Open Lending research: Near- and non-prime consumers face shrinking access
Open Lending highlighted three main findings from its first Near- and Non-Prime Consumer Update, a quarterly proprietary data report on automotive finance trends in the near- and non-prime credit segments.
Researchers found not only how much originations in that credit segment have softened, but also learned which brands lead the way in vehicle deliveries for those specific consumers.
Those three findings included:
Near- and non-prime consumers face diminishing access to automotive financing
In the third quarter of 2023, used-vehicle originations for near- and non-prime borrowers fell 33% year-over-year. Comparatively, used-vehicle originations for prime borrowers fell 22% year-over-year.
Additionally, the Federal Reserve’s rate increases have disproportionately impacted near-and non-prime consumers. By the second quarter of 2023, near- and non-prime registrations decreased by 7,000 for every basis point increase in the interest rate. Prime registrations, on the other hand, continued to rise steadily despite the rate increases.
Chevrolet and Ford lead the way
Among near- and non-prime consumers, Chevrolet is the top choice for new-car purchases, but Ford stands out as a leader in the used-vehicle market.
“Understanding the make and model preferences of near- and non-prime consumers is critical in making informed lending decisions, managing risk, and remaining competitive in an increasingly crowded market,” Open Lending said in a news release.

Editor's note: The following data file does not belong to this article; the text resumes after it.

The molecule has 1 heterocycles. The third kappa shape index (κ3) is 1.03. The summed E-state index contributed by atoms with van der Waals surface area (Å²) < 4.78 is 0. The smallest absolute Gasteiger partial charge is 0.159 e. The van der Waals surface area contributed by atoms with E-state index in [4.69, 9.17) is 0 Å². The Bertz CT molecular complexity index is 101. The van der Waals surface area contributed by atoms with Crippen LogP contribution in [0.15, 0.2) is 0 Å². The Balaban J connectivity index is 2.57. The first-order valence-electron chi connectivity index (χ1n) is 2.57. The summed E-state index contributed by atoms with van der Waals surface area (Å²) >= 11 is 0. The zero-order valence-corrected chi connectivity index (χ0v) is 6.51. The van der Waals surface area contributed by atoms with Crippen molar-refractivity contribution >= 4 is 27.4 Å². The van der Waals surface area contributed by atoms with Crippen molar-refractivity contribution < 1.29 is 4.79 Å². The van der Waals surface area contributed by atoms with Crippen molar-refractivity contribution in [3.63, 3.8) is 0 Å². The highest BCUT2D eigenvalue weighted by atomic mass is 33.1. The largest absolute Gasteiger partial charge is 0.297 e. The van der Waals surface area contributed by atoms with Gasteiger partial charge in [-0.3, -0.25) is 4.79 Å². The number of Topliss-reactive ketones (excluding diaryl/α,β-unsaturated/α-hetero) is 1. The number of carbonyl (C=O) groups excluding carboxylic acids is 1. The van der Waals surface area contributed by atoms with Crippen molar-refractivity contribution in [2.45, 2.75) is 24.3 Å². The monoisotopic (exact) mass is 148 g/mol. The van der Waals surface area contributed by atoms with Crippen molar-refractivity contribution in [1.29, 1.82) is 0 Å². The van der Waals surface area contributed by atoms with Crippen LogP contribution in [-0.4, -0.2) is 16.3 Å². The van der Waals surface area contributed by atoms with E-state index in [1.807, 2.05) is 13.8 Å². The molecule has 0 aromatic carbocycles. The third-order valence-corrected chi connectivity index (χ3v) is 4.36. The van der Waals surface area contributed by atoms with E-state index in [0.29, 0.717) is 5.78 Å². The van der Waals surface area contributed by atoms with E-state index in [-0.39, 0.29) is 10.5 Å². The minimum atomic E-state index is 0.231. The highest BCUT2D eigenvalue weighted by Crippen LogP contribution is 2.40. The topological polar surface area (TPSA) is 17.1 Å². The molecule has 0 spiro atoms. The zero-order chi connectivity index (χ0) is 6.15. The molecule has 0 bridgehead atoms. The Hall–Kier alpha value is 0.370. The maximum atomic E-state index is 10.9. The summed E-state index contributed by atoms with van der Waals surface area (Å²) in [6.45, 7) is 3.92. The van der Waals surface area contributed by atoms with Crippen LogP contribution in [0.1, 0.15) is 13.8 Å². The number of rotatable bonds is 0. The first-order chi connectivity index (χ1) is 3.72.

In the second quarter of 2023, Chevrolet ranked first in new car purchases by near- and non-prime consumers. But Ford was a formidable opponent in the used-car market, where the two automakers tied for most used vehicles sold in the second quarter of 2023.
Open Lending’s data indicated that Chevrolet and Ford have appealed to the near- and non-prime market, more so than their competing OEMs, “and are planting the seeds for customer loyalty in this segment.”
Little charge for EVs
Open Lending acknowledged electric vehicle financing lags dramatically among near- and non-prime consumers. Researchers explained why.
“While cost is the primary reason near- and non-prime borrowers often don’t consider EVs, the lack of charging infrastructure also contributes to inaccessibility. Low-income communities have far fewer total chargers per capita, while high-income communities have the most,” Open Lending said.
“While the ‘charging deserts’ that exist in low-income neighborhoods need to be addressed, it is important for automotive lenders and dealers to keep an eye on EV sales and data in this segment, as tailoring EV financing to these customers could drive a more diverse borrower base,” researchers added.
Using data on new- and used-vehicle originations, interest rates, sales and more, Open Lending utilized the report — which can be downloaded via this website — to illustrate how current macroeconomic and automotive market trends are shaping vehicle accessibility for consumers with credit scores below 699.
“Between high interest rates and increased vehicle prices, car ownership is out of reach for many underserved but qualified consumers today — an obstacle that makes it difficult to build a better life. For automotive lenders, this is an opportunity to engage near- and non-prime borrowers and start long-term, mutually beneficial relationships,” Open Lending chief revenue officer Matt Roe said in the news release.
“At Open Lending, we’ve been keeping a pulse on this market for over 20 years and are excited to start sharing quarterly insights that automotive lenders can use to drive vehicle accessibility with AI-powered decisioning and risk analysis while building resilient portfolios,” Roe went on to say.